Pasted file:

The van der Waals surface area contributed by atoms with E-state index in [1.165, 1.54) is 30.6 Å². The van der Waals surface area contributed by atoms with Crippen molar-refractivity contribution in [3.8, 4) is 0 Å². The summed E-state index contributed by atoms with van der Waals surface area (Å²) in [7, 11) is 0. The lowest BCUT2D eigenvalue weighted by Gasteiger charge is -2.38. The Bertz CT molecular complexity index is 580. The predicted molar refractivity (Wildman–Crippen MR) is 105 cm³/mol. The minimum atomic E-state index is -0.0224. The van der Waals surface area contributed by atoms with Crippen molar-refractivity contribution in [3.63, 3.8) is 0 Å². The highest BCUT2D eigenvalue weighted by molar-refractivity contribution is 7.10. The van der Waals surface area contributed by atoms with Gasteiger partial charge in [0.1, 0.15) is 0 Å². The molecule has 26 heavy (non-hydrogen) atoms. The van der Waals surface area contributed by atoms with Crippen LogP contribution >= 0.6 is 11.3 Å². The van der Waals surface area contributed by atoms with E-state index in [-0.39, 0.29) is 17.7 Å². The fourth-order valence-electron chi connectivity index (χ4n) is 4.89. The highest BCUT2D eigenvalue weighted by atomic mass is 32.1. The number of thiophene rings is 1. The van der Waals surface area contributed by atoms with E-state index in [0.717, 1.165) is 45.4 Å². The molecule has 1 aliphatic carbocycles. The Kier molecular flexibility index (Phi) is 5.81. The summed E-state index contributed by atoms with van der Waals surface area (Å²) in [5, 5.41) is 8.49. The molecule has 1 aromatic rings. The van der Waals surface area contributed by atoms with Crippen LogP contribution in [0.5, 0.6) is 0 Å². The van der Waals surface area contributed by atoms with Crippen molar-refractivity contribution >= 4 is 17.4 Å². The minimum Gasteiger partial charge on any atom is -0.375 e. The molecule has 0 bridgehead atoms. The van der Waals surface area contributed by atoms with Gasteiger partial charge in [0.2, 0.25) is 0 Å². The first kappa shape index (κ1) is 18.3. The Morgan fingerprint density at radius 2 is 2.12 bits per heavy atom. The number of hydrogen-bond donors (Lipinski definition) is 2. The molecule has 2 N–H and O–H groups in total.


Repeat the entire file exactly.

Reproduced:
The van der Waals surface area contributed by atoms with E-state index in [1.165, 1.54) is 30.6 Å². The van der Waals surface area contributed by atoms with Crippen molar-refractivity contribution in [3.8, 4) is 0 Å². The summed E-state index contributed by atoms with van der Waals surface area (Å²) in [7, 11) is 0. The lowest BCUT2D eigenvalue weighted by Gasteiger charge is -2.38. The Bertz CT molecular complexity index is 580. The predicted molar refractivity (Wildman–Crippen MR) is 105 cm³/mol. The minimum atomic E-state index is -0.0224. The van der Waals surface area contributed by atoms with Crippen molar-refractivity contribution in [3.63, 3.8) is 0 Å². The highest BCUT2D eigenvalue weighted by molar-refractivity contribution is 7.10. The van der Waals surface area contributed by atoms with Gasteiger partial charge in [0.1, 0.15) is 0 Å². The molecule has 26 heavy (non-hydrogen) atoms. The van der Waals surface area contributed by atoms with Crippen LogP contribution >= 0.6 is 11.3 Å². The van der Waals surface area contributed by atoms with E-state index in [-0.39, 0.29) is 17.7 Å². The fourth-order valence-electron chi connectivity index (χ4n) is 4.89. The highest BCUT2D eigenvalue weighted by atomic mass is 32.1. The number of thiophene rings is 1. The van der Waals surface area contributed by atoms with E-state index in [0.717, 1.165) is 45.4 Å². The molecule has 1 aliphatic carbocycles. The Kier molecular flexibility index (Phi) is 5.81. The summed E-state index contributed by atoms with van der Waals surface area (Å²) in [5, 5.41) is 8.49. The molecule has 1 aromatic rings. The van der Waals surface area contributed by atoms with Crippen LogP contribution in [0.5, 0.6) is 0 Å². The van der Waals surface area contributed by atoms with Crippen molar-refractivity contribution >= 4 is 17.4 Å². The minimum Gasteiger partial charge on any atom is -0.375 e. The molecule has 0 bridgehead atoms. The van der Waals surface area contributed by atoms with Gasteiger partial charge in [0.2, 0.25) is 0 Å². The first kappa shape index (κ1) is 18.3. The Morgan fingerprint density at radius 2 is 2.12 bits per heavy atom. The number of hydrogen-bond donors (Lipinski definition) is 2. The molecule has 2 N–H and O–H groups in total.